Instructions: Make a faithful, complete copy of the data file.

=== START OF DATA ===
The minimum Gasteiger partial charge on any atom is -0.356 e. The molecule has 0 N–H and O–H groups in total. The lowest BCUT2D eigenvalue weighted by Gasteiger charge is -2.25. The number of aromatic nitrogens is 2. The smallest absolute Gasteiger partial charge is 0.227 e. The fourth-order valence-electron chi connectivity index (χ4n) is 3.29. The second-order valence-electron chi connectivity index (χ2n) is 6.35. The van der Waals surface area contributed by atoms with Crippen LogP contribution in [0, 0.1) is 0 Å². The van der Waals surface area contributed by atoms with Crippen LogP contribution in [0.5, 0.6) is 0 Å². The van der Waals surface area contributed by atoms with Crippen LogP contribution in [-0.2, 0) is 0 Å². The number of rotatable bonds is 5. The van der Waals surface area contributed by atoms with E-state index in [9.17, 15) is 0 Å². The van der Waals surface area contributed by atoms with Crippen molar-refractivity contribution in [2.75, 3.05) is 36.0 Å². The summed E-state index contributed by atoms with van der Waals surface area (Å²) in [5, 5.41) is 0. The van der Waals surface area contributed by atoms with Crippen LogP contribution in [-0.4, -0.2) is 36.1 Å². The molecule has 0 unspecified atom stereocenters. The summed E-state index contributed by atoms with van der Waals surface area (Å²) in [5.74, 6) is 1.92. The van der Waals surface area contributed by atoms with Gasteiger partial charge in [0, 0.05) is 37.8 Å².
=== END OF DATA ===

The minimum Gasteiger partial charge on any atom is -0.356 e. The molecule has 0 N–H and O–H groups in total. The lowest BCUT2D eigenvalue weighted by Gasteiger charge is -2.25. The number of aromatic nitrogens is 2. The smallest absolute Gasteiger partial charge is 0.227 e. The fourth-order valence-electron chi connectivity index (χ4n) is 3.29. The second-order valence-electron chi connectivity index (χ2n) is 6.35. The van der Waals surface area contributed by atoms with Crippen LogP contribution in [0, 0.1) is 0 Å². The van der Waals surface area contributed by atoms with Crippen LogP contribution in [0.5, 0.6) is 0 Å². The van der Waals surface area contributed by atoms with Crippen LogP contribution in [-0.2, 0) is 0 Å². The number of rotatable bonds is 5. The van der Waals surface area contributed by atoms with E-state index in [9.17, 15) is 0 Å². The van der Waals surface area contributed by atoms with Crippen molar-refractivity contribution in [2.75, 3.05) is 36.0 Å². The summed E-state index contributed by atoms with van der Waals surface area (Å²) in [5, 5.41) is 0. The van der Waals surface area contributed by atoms with Crippen LogP contribution in [-0.4, -0.2) is 36.1 Å². The molecule has 0 unspecified atom stereocenters. The summed E-state index contributed by atoms with van der Waals surface area (Å²) in [5.74, 6) is 1.92. The van der Waals surface area contributed by atoms with Gasteiger partial charge in [0, 0.05) is 37.8 Å².